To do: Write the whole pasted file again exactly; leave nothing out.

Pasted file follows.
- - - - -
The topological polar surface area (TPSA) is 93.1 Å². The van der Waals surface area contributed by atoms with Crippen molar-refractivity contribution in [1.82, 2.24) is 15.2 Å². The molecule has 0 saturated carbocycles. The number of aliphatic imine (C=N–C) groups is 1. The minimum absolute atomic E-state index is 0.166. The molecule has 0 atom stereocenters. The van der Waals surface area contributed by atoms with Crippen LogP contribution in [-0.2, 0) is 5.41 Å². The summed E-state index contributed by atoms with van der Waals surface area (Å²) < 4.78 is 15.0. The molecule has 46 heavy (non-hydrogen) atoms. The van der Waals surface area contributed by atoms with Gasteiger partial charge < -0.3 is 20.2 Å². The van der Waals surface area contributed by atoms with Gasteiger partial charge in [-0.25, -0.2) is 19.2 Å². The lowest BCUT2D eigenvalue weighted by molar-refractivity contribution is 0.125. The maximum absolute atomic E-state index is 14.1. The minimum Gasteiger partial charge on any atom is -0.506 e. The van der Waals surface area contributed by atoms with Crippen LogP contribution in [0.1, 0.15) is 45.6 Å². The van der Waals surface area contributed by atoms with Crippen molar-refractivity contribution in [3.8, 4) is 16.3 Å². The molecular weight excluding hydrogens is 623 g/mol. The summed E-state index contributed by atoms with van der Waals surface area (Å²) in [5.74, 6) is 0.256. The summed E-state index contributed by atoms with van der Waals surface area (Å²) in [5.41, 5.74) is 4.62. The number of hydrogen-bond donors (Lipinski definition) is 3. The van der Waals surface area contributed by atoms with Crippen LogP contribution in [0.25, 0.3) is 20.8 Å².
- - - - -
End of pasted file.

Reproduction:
The topological polar surface area (TPSA) is 93.1 Å². The van der Waals surface area contributed by atoms with Crippen molar-refractivity contribution in [1.82, 2.24) is 15.2 Å². The molecule has 0 saturated carbocycles. The number of aliphatic imine (C=N–C) groups is 1. The minimum absolute atomic E-state index is 0.166. The molecule has 0 atom stereocenters. The van der Waals surface area contributed by atoms with Crippen LogP contribution in [-0.2, 0) is 5.41 Å². The summed E-state index contributed by atoms with van der Waals surface area (Å²) < 4.78 is 15.0. The molecule has 46 heavy (non-hydrogen) atoms. The van der Waals surface area contributed by atoms with Gasteiger partial charge < -0.3 is 20.2 Å². The van der Waals surface area contributed by atoms with Gasteiger partial charge in [-0.25, -0.2) is 19.2 Å². The lowest BCUT2D eigenvalue weighted by molar-refractivity contribution is 0.125. The maximum absolute atomic E-state index is 14.1. The minimum Gasteiger partial charge on any atom is -0.506 e. The van der Waals surface area contributed by atoms with Crippen LogP contribution in [0.1, 0.15) is 45.6 Å². The van der Waals surface area contributed by atoms with Crippen molar-refractivity contribution in [3.8, 4) is 16.3 Å². The molecular weight excluding hydrogens is 623 g/mol. The summed E-state index contributed by atoms with van der Waals surface area (Å²) in [5.74, 6) is 0.256. The summed E-state index contributed by atoms with van der Waals surface area (Å²) in [5.41, 5.74) is 4.62. The number of hydrogen-bond donors (Lipinski definition) is 3. The van der Waals surface area contributed by atoms with Crippen LogP contribution in [0.25, 0.3) is 20.8 Å².